TALL AND LOOSE-LIMBED, WITH a shock of dark hair and an eerily unlined face, 43-year-old Cameron Carruthers Lewis would not look out of place posing in the pages of the Brooks Brothers catalog or sauntering around at the halftime of the Harvard-Yale game, a cashmere sweater slung over his shoulders. With a comfortable private income, a beautiful former-model wife, two towheaded boys, and a forested estate a few minutes' drive from Penobscot Bay, he is, at least on paper, the ultimate preppie prince. But there's one thing the buttoned-down stereotype can't quite explain: Lewis's inexhaustible appetite for what he calls "hauling the mail." While the rest of the world was growing up and settling down, this privileged, mildly dyslexic schoolboy took an adolescent passion—sailing boats as fast as they could possibly go—and made a career of it.
"Cam doesn't particularly care if stuff breaks," jokes Dicky Saltonstall, 40, an artist and amateur boatbuilder in Rockport, Maine, and Lewis's second cousin. "The only thing he ever cared about was going fast."
By the age of six, when Lewis won his first race, he'd already figured out the magic balance of wind, sail, and helm, and through his teens he rapidly progressed through the ranks of dinghy sailing to the heights of big-boat racing. But with his penchant for speed, it was inevitable that he'd be drawn to multihulls. Though most American sailors have never really warmed to anything bigger than Hobie Cats—those brightly colored beach catamarans popular at resorts—larger multihulls, because they weigh less and have less wetted surface than monohulls, are by far the fastest wind-powered vessels on earth. Perhaps the best illustration: the 1988 America's Cup, in which a 60-foot catamaran skippered by Dennis Conner and crewed by Lewis, among others, handily defeated Michael Fay's behemoth 120-foot monohull, New Zealand. Since then, nearly every significant sailing record held by monohulls has been eclipsed by a multi, often by more than 30 percent.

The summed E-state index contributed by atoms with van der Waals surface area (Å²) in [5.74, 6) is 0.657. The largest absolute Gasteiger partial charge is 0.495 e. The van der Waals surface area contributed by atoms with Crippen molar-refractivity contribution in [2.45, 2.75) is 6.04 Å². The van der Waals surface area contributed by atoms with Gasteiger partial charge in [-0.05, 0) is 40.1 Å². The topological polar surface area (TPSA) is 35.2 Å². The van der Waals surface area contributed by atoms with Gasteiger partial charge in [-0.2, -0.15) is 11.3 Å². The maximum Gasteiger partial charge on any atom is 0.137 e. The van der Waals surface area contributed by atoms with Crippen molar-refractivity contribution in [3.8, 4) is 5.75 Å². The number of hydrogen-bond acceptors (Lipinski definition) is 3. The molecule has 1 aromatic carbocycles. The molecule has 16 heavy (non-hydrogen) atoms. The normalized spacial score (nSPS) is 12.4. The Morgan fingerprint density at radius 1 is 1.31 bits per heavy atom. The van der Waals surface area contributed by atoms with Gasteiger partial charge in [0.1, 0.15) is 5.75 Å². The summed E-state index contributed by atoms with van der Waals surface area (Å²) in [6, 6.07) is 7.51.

In 1993, aboard Commodore Explorer, an 86-foot catamaran skippered by French sailor and impresario Bruno Peyron, Lewis had a hand in toppling one of the biggest records of them all: the nonstop around-the-world mark, whacking a full 30 days off Frenchman Titouan Lamazou's 1992 record of 109 days. Lewis's memoir of the voyage, Around the World in Seventy-Nine Days, recounts the five-man crew's pursuit of the Jules Verne trophy, initially an award for the first boat to circle the globe, departing and returning to Île d'Ouessant, France, at the southwestern tip of the English channel, in less than the proverbial 80 days, and now given to round-the-world pace setters. The book reveals something obvious to anyone who spends time with Cam. Lewis the storyteller is as over-the-top as Lewis the sailor. He writes, and talks, in free-associative, ever-more-elaborate torrents. Here, for instance, is his explanation of crossing the trampoline from one hull to the other in high seas: "For those who have access to a waterbed, try to walk on it in sea boots. It's similiar, but to get the real feeling you have to put it in a pickup truck with a crazed teenager driving in New York City on a rainy, winter night at rush hour."